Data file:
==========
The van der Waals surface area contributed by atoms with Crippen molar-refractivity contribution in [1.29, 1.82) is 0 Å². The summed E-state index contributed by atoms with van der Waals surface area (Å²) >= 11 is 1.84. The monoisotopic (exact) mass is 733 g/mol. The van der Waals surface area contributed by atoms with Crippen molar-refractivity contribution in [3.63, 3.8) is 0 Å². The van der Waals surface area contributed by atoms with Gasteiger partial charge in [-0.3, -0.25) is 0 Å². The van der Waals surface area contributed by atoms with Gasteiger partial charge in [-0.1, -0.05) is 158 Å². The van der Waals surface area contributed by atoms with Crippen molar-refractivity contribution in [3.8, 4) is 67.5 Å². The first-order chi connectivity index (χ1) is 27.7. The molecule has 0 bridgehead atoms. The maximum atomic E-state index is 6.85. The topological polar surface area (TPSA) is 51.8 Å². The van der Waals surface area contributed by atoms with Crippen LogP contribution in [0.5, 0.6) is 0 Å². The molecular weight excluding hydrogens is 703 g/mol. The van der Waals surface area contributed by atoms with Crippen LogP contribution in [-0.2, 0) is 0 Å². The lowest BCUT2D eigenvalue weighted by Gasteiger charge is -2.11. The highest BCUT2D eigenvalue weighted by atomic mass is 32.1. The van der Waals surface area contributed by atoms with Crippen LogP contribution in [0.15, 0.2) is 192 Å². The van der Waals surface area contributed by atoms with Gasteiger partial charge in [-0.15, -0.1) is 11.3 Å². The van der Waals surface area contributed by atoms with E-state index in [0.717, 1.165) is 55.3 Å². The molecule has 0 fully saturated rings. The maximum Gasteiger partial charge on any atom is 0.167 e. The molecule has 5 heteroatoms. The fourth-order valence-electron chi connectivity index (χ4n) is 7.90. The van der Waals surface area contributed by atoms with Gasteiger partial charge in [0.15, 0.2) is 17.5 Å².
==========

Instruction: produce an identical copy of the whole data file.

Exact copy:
The van der Waals surface area contributed by atoms with Crippen molar-refractivity contribution in [1.29, 1.82) is 0 Å². The summed E-state index contributed by atoms with van der Waals surface area (Å²) >= 11 is 1.84. The monoisotopic (exact) mass is 733 g/mol. The van der Waals surface area contributed by atoms with Crippen molar-refractivity contribution in [3.63, 3.8) is 0 Å². The van der Waals surface area contributed by atoms with Gasteiger partial charge in [-0.3, -0.25) is 0 Å². The van der Waals surface area contributed by atoms with Gasteiger partial charge in [-0.1, -0.05) is 158 Å². The van der Waals surface area contributed by atoms with Crippen molar-refractivity contribution in [3.8, 4) is 67.5 Å². The first-order chi connectivity index (χ1) is 27.7. The molecule has 0 bridgehead atoms. The maximum atomic E-state index is 6.85. The topological polar surface area (TPSA) is 51.8 Å². The van der Waals surface area contributed by atoms with Crippen LogP contribution in [0.5, 0.6) is 0 Å². The molecular weight excluding hydrogens is 703 g/mol. The van der Waals surface area contributed by atoms with Crippen LogP contribution in [-0.2, 0) is 0 Å². The lowest BCUT2D eigenvalue weighted by Gasteiger charge is -2.11. The highest BCUT2D eigenvalue weighted by atomic mass is 32.1. The van der Waals surface area contributed by atoms with Crippen LogP contribution in [0.15, 0.2) is 192 Å². The van der Waals surface area contributed by atoms with Gasteiger partial charge in [-0.15, -0.1) is 11.3 Å². The van der Waals surface area contributed by atoms with E-state index in [0.717, 1.165) is 55.3 Å². The molecule has 0 fully saturated rings. The maximum Gasteiger partial charge on any atom is 0.167 e. The molecule has 5 heteroatoms. The fourth-order valence-electron chi connectivity index (χ4n) is 7.90. The van der Waals surface area contributed by atoms with Gasteiger partial charge in [0.15, 0.2) is 17.5 Å².